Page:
Beware of "Big Dog"
May 19, 2012
You were thinking it. You might've even been screaming it at your TV during Game 2:
"Get the ball to Roy Hibbert!"
The 7-2 center started out like he was going to have a career game Tuesday in Miami. He scored the Pacers' first two buckets with remarkable ease. In the first quarter he scored seven points with four rebounds. The rest of the night, he attempted two shots, missed both and did not score.
The Pacers won, so it wasn't a major issue but even so, we asked Coach Frank Vogel about that before Game 3 and he explained it pretty clearly. He's one of those guys that doesn't feel the need to condescend, to speak as though from a mountaintop pulpit, and therefore is both easy to understand and believe.
Miami's defense was basically tough to crack when it came to pounding the ball inside. They fronted Hibbert and when the Pacers tried to lob it over the top, either LeBron James or Dwyane Wade would leave their man to either steal the pass or harass Hibbert on the catch.
It would've been counterproductive to force it inside under those circumstances.
In Game 3, the Pacers found the best way to get the ball to Hibbert: Let it find him.
Rather than calling post-up after post-up in an attempt to exploit the apparent mismatch inside, they moved the ball around the floor, Hibbert made himself a moving target, working the low, mid and high posts on both sides of the lane and the result was one of the best games of his career: 19 points, 18 rebounds, five blocked shots.
"By far the best game he's played," Danny Granger said. "He was really blocking shots in the paint, rebounding everything that came off the goal and scoring in the post."
Hoping to find a big body that could bang with Hibbert inside, Miami Coach Erik Spoelstra dusted off 6-11, 285-pound Dexter Pittman for the Game 3 start. That experiment lasted 3½ minutes. Hibbert had a double-double by halftime (12 points, 10 rebounds) and was a huge presence at both ends of the floor.
"That's why he's an All-Star this year," George Hill said. "He's a big part of this team, not just scoring but defensively. His favorite saying is 'send them to Big Dog.' When we're in trouble, he's our bail-out."
In the first-round, Orlando played without Dwight Howard, and so the perception going in was that Hibbert would be able to dominate. But David West became the primary interior scorer as Vogel asked Hibbert to focus his attention on defense and rebounding. Hibbert racked up 19 blocks in the five games, a franchise postseason record, and led the team in rebounding at 10.8.
Much the same perception developed when Miami lost Chris Bosh to a strained abdominal muscle midway through Game 1. Vogel didn't want to force things, felt if the ball moved and Hibbert moved the two would find each other enough to be effective offensively. The coach wanted his All-Star center to prioritize protecting the rim and cleaning the glass.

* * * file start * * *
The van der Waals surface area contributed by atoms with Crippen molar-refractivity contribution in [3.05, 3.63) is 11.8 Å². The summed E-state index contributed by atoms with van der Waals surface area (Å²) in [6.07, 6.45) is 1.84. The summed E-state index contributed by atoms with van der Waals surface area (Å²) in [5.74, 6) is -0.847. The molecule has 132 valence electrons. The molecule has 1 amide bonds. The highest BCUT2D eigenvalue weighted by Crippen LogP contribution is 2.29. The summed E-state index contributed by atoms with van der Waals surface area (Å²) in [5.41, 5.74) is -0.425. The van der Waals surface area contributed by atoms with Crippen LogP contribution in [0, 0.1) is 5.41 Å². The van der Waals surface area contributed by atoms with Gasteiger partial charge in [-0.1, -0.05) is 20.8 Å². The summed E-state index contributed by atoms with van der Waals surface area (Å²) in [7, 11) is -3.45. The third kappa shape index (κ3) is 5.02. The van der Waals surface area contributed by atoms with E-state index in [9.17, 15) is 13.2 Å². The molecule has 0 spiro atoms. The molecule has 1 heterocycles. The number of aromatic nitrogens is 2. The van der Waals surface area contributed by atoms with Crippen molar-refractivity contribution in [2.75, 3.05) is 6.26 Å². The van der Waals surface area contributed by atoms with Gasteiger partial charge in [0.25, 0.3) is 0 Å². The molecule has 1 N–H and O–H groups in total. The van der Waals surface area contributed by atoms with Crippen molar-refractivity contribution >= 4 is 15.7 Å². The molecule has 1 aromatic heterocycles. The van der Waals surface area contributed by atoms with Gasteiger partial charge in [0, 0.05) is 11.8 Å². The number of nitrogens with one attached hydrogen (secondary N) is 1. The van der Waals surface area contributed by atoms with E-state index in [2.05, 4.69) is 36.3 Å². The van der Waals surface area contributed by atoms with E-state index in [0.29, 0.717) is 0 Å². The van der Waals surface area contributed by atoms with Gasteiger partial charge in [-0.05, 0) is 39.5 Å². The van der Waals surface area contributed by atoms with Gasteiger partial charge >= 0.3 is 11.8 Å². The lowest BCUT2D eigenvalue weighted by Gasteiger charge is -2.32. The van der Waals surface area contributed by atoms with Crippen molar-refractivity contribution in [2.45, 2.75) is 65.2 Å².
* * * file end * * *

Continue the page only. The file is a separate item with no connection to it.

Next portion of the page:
He ranks second in the league in blocks (3.5) and third in rebounds (11.8) in the postseason. Safe to say he has embraced the role.
"I go into every game thinking clog up the lane and alter shots but without (Bosh) in the game I can wander a little bit more, clog up the paint a little more, block more shots," Hibbert said. "When he's there I have to respect his jump-shooting ability and his driving ability. Until they get him back, I'm just going to keep doing the same thing. …
"I just felt like defensively that was my job. I had 19 points and I seriously can't remember all of them because I was more focused on the defense and they just seemed to come. My teammates found me. I didn't make a lot of post moves out there. They put the ball in my hands where I could score easily and I tried to reciprocate and do the same thing for them."
You'd think a guy in a contract year would be a little more interested in building his stats but that isn't Hibbert's makeup. Earlier in his career he might get down on himself if he didn't score much for a game or two and it would affect the other areas of his game.
Not anymore. He has become a rock, physically and emotionally.
"For us, we go team, team, team," he said. "That's our mantra, that's our motto. We play for each other no matter what. I like to see my teammates score. There's not a selfish person on this court when we go out there and play. Larry (Bird) got Executive of the Year because he put together a team that likes to play together, share the ball and play for each other. That's how we roll."
Big Dog doesn't do much barking, but beware his bite.